KENT--According to Kent State men's basketball coach Geno Ford, his team has to do some "soul searching." You can call it going back to the drawing board, regrouping, gelling; however you want to put it, the Golden Flashes have nine days to figure out what direction the 2008-2009 season might take.
That is because the Western Carolina Catamounts came into the M.A.C. Center on Saturday night and defeated the Golden Flashes, 89-84 in overtime, to send KSU to its fifth straight loss, the most losses in a row since the 1997-1998 season.
There seemed to be an eerie feeling permeating through the M.A.C. Center that the visitors from Western Carolina would somehow find a way to win the game, seemingly having an answer and a big shot at all the right times.
Ohio native Brigham Wagninger led WCU with 20 points. Jake Robinson had 18 and Brandon Giles and Harouna Mutombo both chipped in 16 points.
The loss negated terrific performances by Chris Singletary with a career high of 29 points and 7 rebounds, and what Ford called his best defensive effort in his KSU career.
The other bright spot for the Golden Flashes was the continued evolution of center Brandon Parks, who followed up his inspired play against St. Mary's with a 22-point and 14 rebound effort. Nine of his rebounds were off the offensive glass.
The problem was the rest of the team went 11-38 from the field for 29-percent.
The Golden Flashes went on a 21-7 run in the first half to claim a 32-19 lead before heading into halftime up 39-31. Highlights of the first half included a Parks three-point play to open the scoring at 18:56 and a Jordan Mincy to Justin Greene assist and dunk at the 14:20 mark.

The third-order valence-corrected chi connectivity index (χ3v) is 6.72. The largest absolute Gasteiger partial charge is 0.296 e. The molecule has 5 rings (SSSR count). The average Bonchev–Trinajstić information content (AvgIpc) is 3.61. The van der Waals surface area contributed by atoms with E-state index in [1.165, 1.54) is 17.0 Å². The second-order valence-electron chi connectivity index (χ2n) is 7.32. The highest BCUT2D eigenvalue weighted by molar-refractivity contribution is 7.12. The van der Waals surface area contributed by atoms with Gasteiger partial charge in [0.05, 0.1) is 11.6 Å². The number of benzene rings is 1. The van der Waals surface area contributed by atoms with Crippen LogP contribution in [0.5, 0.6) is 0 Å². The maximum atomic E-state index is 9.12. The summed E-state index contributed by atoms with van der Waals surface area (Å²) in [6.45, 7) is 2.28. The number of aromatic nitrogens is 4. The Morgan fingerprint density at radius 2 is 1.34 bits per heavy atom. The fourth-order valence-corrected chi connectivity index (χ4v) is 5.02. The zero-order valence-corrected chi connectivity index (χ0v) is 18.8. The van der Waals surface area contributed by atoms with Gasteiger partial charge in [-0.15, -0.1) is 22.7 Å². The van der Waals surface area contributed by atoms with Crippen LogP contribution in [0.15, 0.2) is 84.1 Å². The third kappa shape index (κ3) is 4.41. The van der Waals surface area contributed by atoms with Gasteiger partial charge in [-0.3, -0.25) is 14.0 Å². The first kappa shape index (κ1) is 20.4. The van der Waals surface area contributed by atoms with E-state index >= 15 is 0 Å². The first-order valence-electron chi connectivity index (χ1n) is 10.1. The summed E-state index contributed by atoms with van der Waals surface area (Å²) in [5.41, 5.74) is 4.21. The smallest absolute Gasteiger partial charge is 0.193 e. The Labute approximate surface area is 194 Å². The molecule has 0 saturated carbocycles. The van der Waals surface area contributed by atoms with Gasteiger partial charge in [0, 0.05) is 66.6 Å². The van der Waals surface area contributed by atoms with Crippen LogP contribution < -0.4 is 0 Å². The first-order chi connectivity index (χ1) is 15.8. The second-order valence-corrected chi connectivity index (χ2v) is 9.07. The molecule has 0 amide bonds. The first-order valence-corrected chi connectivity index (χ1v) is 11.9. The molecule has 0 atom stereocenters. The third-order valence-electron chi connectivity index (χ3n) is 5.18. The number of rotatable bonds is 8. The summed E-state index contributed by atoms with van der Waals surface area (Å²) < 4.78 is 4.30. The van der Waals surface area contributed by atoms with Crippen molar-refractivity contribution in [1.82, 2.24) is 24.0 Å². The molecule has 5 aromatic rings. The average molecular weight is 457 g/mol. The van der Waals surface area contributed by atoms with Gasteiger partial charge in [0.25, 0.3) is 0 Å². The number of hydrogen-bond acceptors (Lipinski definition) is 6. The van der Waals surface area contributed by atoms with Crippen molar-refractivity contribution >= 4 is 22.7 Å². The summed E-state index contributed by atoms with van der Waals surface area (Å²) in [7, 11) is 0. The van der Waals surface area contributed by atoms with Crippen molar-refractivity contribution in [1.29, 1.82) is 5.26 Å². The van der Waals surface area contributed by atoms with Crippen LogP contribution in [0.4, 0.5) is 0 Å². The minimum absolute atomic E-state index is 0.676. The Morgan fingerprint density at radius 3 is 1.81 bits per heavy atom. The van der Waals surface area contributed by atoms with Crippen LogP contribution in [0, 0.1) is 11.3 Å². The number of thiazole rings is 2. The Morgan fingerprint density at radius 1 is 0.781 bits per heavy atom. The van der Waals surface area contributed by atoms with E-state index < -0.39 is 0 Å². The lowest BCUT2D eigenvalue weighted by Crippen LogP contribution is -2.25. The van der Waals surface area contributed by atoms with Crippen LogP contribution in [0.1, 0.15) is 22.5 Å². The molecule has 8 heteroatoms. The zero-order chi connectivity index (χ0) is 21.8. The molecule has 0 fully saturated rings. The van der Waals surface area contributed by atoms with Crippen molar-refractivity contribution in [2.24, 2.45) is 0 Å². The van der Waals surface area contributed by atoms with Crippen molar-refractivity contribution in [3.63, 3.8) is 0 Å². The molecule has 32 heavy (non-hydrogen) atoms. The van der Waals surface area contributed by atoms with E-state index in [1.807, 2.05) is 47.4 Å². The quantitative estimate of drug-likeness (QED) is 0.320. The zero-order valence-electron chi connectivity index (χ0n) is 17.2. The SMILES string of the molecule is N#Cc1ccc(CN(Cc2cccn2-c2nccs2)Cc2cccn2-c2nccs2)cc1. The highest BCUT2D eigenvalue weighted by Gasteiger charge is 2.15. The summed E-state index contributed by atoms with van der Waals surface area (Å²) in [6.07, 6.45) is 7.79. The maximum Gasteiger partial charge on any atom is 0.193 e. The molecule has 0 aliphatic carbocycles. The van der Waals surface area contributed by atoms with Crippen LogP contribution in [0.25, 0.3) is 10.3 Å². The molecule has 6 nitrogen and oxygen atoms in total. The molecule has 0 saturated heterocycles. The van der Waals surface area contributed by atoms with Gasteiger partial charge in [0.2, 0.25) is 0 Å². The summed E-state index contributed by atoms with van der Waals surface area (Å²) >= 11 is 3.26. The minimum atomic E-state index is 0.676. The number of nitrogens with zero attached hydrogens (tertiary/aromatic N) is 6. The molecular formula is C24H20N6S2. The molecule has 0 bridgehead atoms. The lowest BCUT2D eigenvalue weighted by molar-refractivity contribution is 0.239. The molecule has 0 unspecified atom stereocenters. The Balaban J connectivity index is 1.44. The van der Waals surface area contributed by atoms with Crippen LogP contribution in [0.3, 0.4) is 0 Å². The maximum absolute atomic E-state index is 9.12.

The Catamounts let it be known they wouldn't be fading away as they came out to a 15-6 run to take a 46-45 lead at the 15:14 mark. The Golden Flashes rallied late to send the game into overtime.
But just as much of the game seemed to go, the Catamounts had answers.
WCU knocked down 7-10 free throws in overtime to seal the victory.
"They out played us all game," Ford said. "They just out toughed us. We need some serious practice time and toughening up. We're not committed to buying in and defending. We just don't care enough. They met for an hour and a half (during a player's only meeting before practice Friday), and that's the response we got."
WCU's head coach Larry Hunter said, "I like my kids and their competitiveness. (Kent State's) legs had to be heavy. We caught them at a good time."
Kent State is off next week for finals and will return to action Monday, Dec. 15 to take on Youngstown State at the M.A.C. Center.
Master vs. Apprentice: Western Carolina head coach Larry Hunter is no stranger to the M.A.C. Center in Kent. Hunter recruited and coached Geno Ford at Ohio University. Ford began his coaching career at his alma mater alongside Hunter in 1998, serving one year as a graduate assistant and was promoted to assistant coach, where he remained for two more seasons. Ford's younger brother Dustin, also played for Hunter at Ohio and later coached with him at Western Carolina before heading back to Athens to join John Groce's inaugural staff at Ohio for this season. Hunter and Ford have a strong bond.